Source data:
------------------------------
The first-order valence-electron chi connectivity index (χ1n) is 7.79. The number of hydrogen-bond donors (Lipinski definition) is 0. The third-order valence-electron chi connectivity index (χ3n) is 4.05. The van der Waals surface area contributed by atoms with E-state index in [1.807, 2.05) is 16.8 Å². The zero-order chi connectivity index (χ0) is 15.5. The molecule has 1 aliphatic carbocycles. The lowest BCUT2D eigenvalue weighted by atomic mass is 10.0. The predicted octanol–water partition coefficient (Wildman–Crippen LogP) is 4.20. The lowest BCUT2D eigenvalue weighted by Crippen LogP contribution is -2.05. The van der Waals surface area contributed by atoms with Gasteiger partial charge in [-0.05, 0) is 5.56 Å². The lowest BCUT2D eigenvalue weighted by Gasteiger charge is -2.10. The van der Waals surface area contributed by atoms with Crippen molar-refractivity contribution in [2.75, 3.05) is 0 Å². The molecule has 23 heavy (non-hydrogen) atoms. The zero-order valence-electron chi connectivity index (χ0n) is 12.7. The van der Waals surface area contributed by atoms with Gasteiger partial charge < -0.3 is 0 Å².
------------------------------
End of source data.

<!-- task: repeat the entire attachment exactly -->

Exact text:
The first-order valence-electron chi connectivity index (χ1n) is 7.79. The number of hydrogen-bond donors (Lipinski definition) is 0. The third-order valence-electron chi connectivity index (χ3n) is 4.05. The van der Waals surface area contributed by atoms with E-state index in [1.807, 2.05) is 16.8 Å². The zero-order chi connectivity index (χ0) is 15.5. The molecule has 1 aliphatic carbocycles. The lowest BCUT2D eigenvalue weighted by atomic mass is 10.0. The predicted octanol–water partition coefficient (Wildman–Crippen LogP) is 4.20. The lowest BCUT2D eigenvalue weighted by Crippen LogP contribution is -2.05. The van der Waals surface area contributed by atoms with Gasteiger partial charge in [-0.05, 0) is 5.56 Å². The lowest BCUT2D eigenvalue weighted by Gasteiger charge is -2.10. The van der Waals surface area contributed by atoms with Crippen molar-refractivity contribution in [2.75, 3.05) is 0 Å². The molecule has 23 heavy (non-hydrogen) atoms. The zero-order valence-electron chi connectivity index (χ0n) is 12.7. The van der Waals surface area contributed by atoms with Gasteiger partial charge < -0.3 is 0 Å².